A few weeks ago, I met with a former student who is majoring in elementary education. She was seeking my advice about minoring in communication and, during our conversation, showed me her detailed course plan for the next three years. Every semester was strictly and completely planned. She will study human development, cognition and motivation, literacy, curriculum design, assessment, and creativity. She’ll even take classes devoted to educational technology and creating learning environments!
Our conversation inspired me to reflect on my own pedagogical training: a single 0ne-credit course during my Ph.D. program.
Polling my colleagues confirmed my assumption: college professors lack formal pedagogical instruction. Many graduate programs offer students one course or colloquium that focuses on the art and science of teaching. Some don’t offer anything. It’s also not uncommon for advisers to discourage graduate students from spending too much time on teaching lest it distract them from their dissertation and racking up publications. Graduate students often earn their degrees without learning an iota about managing a classroom, designing curricula, and responding to diverse student needs.
As a result, we teach the way we were taught. And we were taught by professors who also did not receive much, if any, pedagogical training. Thus, we bore our students with Power Points and dry lectures.
Is it any wonder that students are less engaged and motivated? These problems will not be solved by continuing to do what we’ve always done: focus on research at the expense of teaching.
Many professors argue that if one knows his or her subject well enough, he or she will be able to teach it. I heartily disagree. Possessing knowledge and transmitting knowledge are not synonymous. Nor is being an expert the same as encouraging the development of expertise in students. I may consider myself an expert in relational communication, but figuring out ways to explain nuanced theories to 19-year-olds requires preparation and a lot of perspective-taking. As education scholar and professor Mike Rose argues in his Christian Science Monitor article:
Faculty become experts in a field, and then they pass on their knowledge to others through college courses. Some teachers get very good at this delivery – compelling lectures, creative demonstrations, engaging discussions, and useful assignments. But professors don’t usually think beyond their subjects to the general intellectual development of the undergraduates before them, to enhancing the way they learn and make sense of the world.
Instructing, motivating, challenging, and inspiring students requires insight into how they think. Unfortunately, most professors are ignorant about learning models, motivation theories, and cognitive development.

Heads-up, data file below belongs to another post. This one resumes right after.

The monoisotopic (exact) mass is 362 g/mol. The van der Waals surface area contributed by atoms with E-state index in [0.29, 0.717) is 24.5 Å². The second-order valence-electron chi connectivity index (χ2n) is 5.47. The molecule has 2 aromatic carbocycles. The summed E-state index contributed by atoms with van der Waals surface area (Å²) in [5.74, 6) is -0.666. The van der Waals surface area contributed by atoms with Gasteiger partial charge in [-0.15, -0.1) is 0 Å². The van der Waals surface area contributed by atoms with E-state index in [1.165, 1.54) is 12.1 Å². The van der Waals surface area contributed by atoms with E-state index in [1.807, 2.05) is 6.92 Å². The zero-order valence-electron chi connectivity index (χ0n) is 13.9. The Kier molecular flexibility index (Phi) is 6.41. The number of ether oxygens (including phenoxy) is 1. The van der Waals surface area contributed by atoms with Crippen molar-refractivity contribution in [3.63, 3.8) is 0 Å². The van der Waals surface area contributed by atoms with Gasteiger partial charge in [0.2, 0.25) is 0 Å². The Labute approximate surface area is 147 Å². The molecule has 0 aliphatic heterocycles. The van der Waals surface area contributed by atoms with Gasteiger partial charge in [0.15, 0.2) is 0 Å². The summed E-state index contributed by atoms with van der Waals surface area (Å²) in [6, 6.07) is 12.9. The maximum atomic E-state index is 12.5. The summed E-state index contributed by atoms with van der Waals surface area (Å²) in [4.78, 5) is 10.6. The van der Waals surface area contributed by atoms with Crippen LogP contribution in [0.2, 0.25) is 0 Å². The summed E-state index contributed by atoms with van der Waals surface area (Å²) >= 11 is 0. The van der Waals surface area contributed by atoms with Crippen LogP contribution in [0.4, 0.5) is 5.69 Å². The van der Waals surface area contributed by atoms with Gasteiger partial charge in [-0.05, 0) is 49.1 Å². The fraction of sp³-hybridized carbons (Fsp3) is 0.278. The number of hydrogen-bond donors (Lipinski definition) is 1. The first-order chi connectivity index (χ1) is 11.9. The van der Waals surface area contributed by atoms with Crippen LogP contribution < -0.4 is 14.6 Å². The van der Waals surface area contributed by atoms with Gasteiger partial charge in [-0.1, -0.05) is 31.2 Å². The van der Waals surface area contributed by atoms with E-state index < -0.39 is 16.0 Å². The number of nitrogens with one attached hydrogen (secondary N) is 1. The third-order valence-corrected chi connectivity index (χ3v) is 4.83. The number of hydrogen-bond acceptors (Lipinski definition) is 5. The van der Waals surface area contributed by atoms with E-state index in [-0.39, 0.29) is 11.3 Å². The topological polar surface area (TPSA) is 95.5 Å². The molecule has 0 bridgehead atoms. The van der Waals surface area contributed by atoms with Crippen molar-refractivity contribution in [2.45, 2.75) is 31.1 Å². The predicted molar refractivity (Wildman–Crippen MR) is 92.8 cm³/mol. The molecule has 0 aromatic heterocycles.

Critics may suggest that if professors are concerned about their teaching, they should take it upon themselves to read about pedagogy, attend workshops, and seek advice from colleagues. I don’t disagree that professors must continuously expand their pedagogical repertoire through self-edification. But, realistically, how much time does the average professor have to devote to professional development pursuits? For most, not much. Thus, our pedagogical foundations must be laid while in graduate school. We can then build upon those foundations as our careers continue, rather than attempting to start from scratch as brand new professors.
Graduate programs need to assess their curricula to determine how they are, or aren’t, preparing their graduates for future careers in academia. Granted, a large percentage of Ph.D.’s never see the inside of a classroom, pursuing careers in government or industry. But a large number will be in charge of educating future leaders and citizens. So who is educating the educators? Unfortunately, I don’t have a quick fix or even a proposal for you, but I do believe graduate programs need to place a greater emphasis on pedagogical instruction and mentoring.
For many Americans, a college degree is considered the key to financial stability and career achievement. Thus, families, employers, and politicians are all pushing our young people towards college. Over half (66%) of 2012 high school graduates were enrolled in college, about 6 in 10 attending 4-year institutions (source). By 2020, President Obama wants the United States to have the highest proportion of college graduates in the world.
With such emphasis on higher education, shouldn’t we be concerned with the quality of instruction? Why do we require K–12 teachers to jump through so many hoops while assuming college professors just intuitively know what to do in a classroom?
This article focuses on science education, but so many of the authors’ points and the studies cited relate to challenges experienced in all disciplines:
Barriers to Faculty Pedagogical Change: Lack of Training, Time, Incentives, and…Tensions with Professional Identity?
The MA program in comparative religion at Western Michigan University offers a great example of integrating pedagogical training into graduate curricula.
And the Duke University Graduate School offers Ph.D. students the opportunity to earn a “Certificate in College Teaching.”